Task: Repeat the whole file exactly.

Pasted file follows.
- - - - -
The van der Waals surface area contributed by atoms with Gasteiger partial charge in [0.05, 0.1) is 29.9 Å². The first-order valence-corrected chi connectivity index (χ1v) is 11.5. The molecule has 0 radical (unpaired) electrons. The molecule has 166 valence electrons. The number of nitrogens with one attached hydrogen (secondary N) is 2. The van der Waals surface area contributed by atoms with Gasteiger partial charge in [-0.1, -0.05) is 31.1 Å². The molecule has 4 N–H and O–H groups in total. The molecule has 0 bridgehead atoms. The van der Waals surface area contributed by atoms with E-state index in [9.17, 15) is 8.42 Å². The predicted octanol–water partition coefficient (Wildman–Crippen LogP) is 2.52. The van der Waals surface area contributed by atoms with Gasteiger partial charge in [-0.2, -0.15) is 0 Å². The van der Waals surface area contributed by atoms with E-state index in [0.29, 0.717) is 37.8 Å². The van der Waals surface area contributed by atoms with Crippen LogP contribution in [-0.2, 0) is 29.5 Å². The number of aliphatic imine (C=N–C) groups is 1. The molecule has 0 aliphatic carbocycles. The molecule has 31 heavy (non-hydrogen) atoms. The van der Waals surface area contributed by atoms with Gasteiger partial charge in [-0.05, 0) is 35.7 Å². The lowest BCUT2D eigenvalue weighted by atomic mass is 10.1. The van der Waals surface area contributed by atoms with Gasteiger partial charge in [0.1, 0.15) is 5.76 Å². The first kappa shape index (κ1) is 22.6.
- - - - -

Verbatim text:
The van der Waals surface area contributed by atoms with Gasteiger partial charge in [0.05, 0.1) is 29.9 Å². The first-order valence-corrected chi connectivity index (χ1v) is 11.5. The molecule has 0 radical (unpaired) electrons. The molecule has 166 valence electrons. The number of nitrogens with one attached hydrogen (secondary N) is 2. The van der Waals surface area contributed by atoms with Gasteiger partial charge in [-0.1, -0.05) is 31.1 Å². The molecule has 4 N–H and O–H groups in total. The molecule has 0 bridgehead atoms. The van der Waals surface area contributed by atoms with E-state index in [9.17, 15) is 8.42 Å². The predicted octanol–water partition coefficient (Wildman–Crippen LogP) is 2.52. The van der Waals surface area contributed by atoms with Gasteiger partial charge in [-0.2, -0.15) is 0 Å². The van der Waals surface area contributed by atoms with E-state index in [0.29, 0.717) is 37.8 Å². The van der Waals surface area contributed by atoms with Crippen LogP contribution in [-0.2, 0) is 29.5 Å². The number of aliphatic imine (C=N–C) groups is 1. The molecule has 0 aliphatic carbocycles. The molecule has 31 heavy (non-hydrogen) atoms. The van der Waals surface area contributed by atoms with Gasteiger partial charge in [-0.05, 0) is 35.7 Å². The lowest BCUT2D eigenvalue weighted by atomic mass is 10.1. The van der Waals surface area contributed by atoms with Gasteiger partial charge in [0.1, 0.15) is 5.76 Å². The first kappa shape index (κ1) is 22.6.